Discovery has proceeded in this Court, on an expedited basis, duly narrowed and accompanied by protective orders. Although Heraeus has obtained most of the discovery it seeks from Esschem, and counsel for the parties have made every effort to resolve discovery disputes without this Court's intervention, there are three outstanding discovery requests to which Esschem has not agreed: 1) a Rule 30(b)(6) deposition, which Heraeus alleges it needs to form a complete picture of the communications between Esschem and Biomet about production of the product at issue, in light of gaps in produced e-mail correspondence between Biomet and Esschem; 2) removal of redactions in certain documents produced; and 3) a complete set of Esschem's Certificates of Analysis for the copolymers at issue in the German Action.


The Court must first determine whether Esschem has shown that the information Heraeus seeks is subject to privilege or other protection, such as trade-secret protection. *fn8 If Esschem has so shown, Heraeus must demonstrate a "substantial need for the testimony or material, that cannot be otherwise met without undue hardship." *fn9 In analyzing the discovery requests, this Court also considers the fact that all discovery in this case is subject to a protective order, minimizing the potential negative consequences of disclosure. *fn10


Information Sought is Confidential or a Trade Secret Heraeus argues that the information it seeks from Esschem is not confidential, because it has been provided to Biomet and to aap (another company with which Esschem works) without strict confidentiality agreements in place between the parties to protect it. The Court addressed and rejected this argument in its Memorandum Opinion and Order dated September 11, 2009, and finds Heraeus still cannot satisfy the Court that Esschem's confidentiality claims are not credible. Consistent with this Court's prior ruling on this matter, Esschem's information has been treated as confidential throughout this litigation and disclosures have been produced pursuant to a protective order. The Court will not disrupt its prior holdings for the purpose of this Motion. Therefore, given the confidential nature of the discovery sought, Heraeus must satisfy the Court that it has a substantial need for the discovery it now seeks. *fn11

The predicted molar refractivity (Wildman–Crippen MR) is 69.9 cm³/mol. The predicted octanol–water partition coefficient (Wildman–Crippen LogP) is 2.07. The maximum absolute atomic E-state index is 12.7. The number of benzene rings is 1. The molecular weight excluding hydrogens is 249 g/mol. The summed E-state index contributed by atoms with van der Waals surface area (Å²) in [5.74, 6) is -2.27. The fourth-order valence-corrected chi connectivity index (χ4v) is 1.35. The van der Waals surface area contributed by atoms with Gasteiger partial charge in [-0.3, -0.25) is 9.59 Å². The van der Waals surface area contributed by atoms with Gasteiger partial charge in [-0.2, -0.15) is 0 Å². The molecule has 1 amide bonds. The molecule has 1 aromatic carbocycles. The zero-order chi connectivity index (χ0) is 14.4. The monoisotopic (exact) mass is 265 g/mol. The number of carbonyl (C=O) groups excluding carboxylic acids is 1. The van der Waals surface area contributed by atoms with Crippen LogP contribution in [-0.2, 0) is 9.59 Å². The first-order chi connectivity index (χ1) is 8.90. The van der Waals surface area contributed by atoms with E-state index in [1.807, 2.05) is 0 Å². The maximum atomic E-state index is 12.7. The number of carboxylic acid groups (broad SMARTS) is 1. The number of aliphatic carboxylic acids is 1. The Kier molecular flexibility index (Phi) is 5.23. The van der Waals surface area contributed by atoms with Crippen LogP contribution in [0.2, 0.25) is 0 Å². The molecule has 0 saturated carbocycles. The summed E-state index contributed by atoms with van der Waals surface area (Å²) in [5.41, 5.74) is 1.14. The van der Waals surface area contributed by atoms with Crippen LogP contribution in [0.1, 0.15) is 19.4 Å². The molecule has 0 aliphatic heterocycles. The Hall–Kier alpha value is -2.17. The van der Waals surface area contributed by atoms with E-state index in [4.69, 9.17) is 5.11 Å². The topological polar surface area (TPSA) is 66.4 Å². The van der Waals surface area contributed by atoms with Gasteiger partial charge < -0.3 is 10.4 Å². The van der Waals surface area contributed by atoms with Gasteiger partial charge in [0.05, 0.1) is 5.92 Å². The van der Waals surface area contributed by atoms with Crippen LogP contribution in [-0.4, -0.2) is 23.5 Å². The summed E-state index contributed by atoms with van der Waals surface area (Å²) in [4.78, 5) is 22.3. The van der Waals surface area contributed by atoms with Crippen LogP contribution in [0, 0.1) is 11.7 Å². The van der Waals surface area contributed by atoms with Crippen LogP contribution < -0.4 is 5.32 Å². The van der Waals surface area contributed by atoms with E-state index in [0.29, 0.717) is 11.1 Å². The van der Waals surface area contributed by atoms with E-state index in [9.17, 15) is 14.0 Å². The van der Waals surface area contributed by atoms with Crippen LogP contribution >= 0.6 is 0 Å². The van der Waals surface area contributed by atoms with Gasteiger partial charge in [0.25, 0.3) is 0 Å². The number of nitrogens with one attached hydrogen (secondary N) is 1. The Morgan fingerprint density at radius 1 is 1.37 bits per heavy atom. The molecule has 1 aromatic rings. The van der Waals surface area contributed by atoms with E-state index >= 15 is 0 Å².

Substantial Need for the Remaining Discovery Sought

Esschem asserts that Heraeus can only demonstrate a substantial need for the requested discovery by demonstrating "as a threshold matter that the specifications for the Copolymers that Esschem produced . . . are the same as Heraeus's specifications for the Copolymers." *fn12 Esschem argues that Heraeus can only so demonstrate by revealing its own formulas, ingredients, ratios, and other specifications, so that Esschem can compare Heraeus's specifications with the Biomet specifications Esschem used. Esschem points to no legal authority in support of its position.